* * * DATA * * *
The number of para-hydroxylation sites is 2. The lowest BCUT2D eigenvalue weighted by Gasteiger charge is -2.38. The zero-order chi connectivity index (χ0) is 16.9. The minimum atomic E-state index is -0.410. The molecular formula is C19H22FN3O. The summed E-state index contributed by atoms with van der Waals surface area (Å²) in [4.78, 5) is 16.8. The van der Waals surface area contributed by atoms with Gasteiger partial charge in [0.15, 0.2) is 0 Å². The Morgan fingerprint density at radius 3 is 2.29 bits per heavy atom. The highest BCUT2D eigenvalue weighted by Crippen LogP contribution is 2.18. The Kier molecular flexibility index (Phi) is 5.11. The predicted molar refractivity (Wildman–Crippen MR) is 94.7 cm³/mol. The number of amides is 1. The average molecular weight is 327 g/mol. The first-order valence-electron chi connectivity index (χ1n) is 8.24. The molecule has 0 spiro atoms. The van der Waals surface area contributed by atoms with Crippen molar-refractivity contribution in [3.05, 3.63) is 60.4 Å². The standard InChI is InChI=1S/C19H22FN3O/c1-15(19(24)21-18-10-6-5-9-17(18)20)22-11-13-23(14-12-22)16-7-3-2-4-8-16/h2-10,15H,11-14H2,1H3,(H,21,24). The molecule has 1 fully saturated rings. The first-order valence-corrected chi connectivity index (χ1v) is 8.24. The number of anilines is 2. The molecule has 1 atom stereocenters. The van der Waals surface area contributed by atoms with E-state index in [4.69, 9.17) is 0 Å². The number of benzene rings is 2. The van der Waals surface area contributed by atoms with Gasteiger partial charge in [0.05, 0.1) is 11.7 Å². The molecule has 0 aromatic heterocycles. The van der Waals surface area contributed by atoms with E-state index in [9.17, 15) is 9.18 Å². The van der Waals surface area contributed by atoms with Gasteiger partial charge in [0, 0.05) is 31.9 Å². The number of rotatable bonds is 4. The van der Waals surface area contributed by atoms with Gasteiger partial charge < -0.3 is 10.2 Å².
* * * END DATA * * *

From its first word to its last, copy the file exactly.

The number of para-hydroxylation sites is 2. The lowest BCUT2D eigenvalue weighted by Gasteiger charge is -2.38. The zero-order chi connectivity index (χ0) is 16.9. The minimum atomic E-state index is -0.410. The molecular formula is C19H22FN3O. The summed E-state index contributed by atoms with van der Waals surface area (Å²) in [4.78, 5) is 16.8. The van der Waals surface area contributed by atoms with Gasteiger partial charge in [0.15, 0.2) is 0 Å². The Morgan fingerprint density at radius 3 is 2.29 bits per heavy atom. The highest BCUT2D eigenvalue weighted by Crippen LogP contribution is 2.18. The Kier molecular flexibility index (Phi) is 5.11. The predicted molar refractivity (Wildman–Crippen MR) is 94.7 cm³/mol. The number of amides is 1. The average molecular weight is 327 g/mol. The first-order valence-electron chi connectivity index (χ1n) is 8.24. The molecule has 0 spiro atoms. The van der Waals surface area contributed by atoms with Crippen molar-refractivity contribution in [3.05, 3.63) is 60.4 Å². The standard InChI is InChI=1S/C19H22FN3O/c1-15(19(24)21-18-10-6-5-9-17(18)20)22-11-13-23(14-12-22)16-7-3-2-4-8-16/h2-10,15H,11-14H2,1H3,(H,21,24). The molecule has 1 fully saturated rings. The first-order valence-corrected chi connectivity index (χ1v) is 8.24. The number of anilines is 2. The molecule has 1 atom stereocenters. The van der Waals surface area contributed by atoms with E-state index in [4.69, 9.17) is 0 Å². The number of benzene rings is 2. The van der Waals surface area contributed by atoms with Gasteiger partial charge in [0.05, 0.1) is 11.7 Å². The molecule has 0 aromatic heterocycles. The van der Waals surface area contributed by atoms with E-state index in [9.17, 15) is 9.18 Å². The van der Waals surface area contributed by atoms with Gasteiger partial charge in [0, 0.05) is 31.9 Å². The number of rotatable bonds is 4. The van der Waals surface area contributed by atoms with Gasteiger partial charge < -0.3 is 10.2 Å².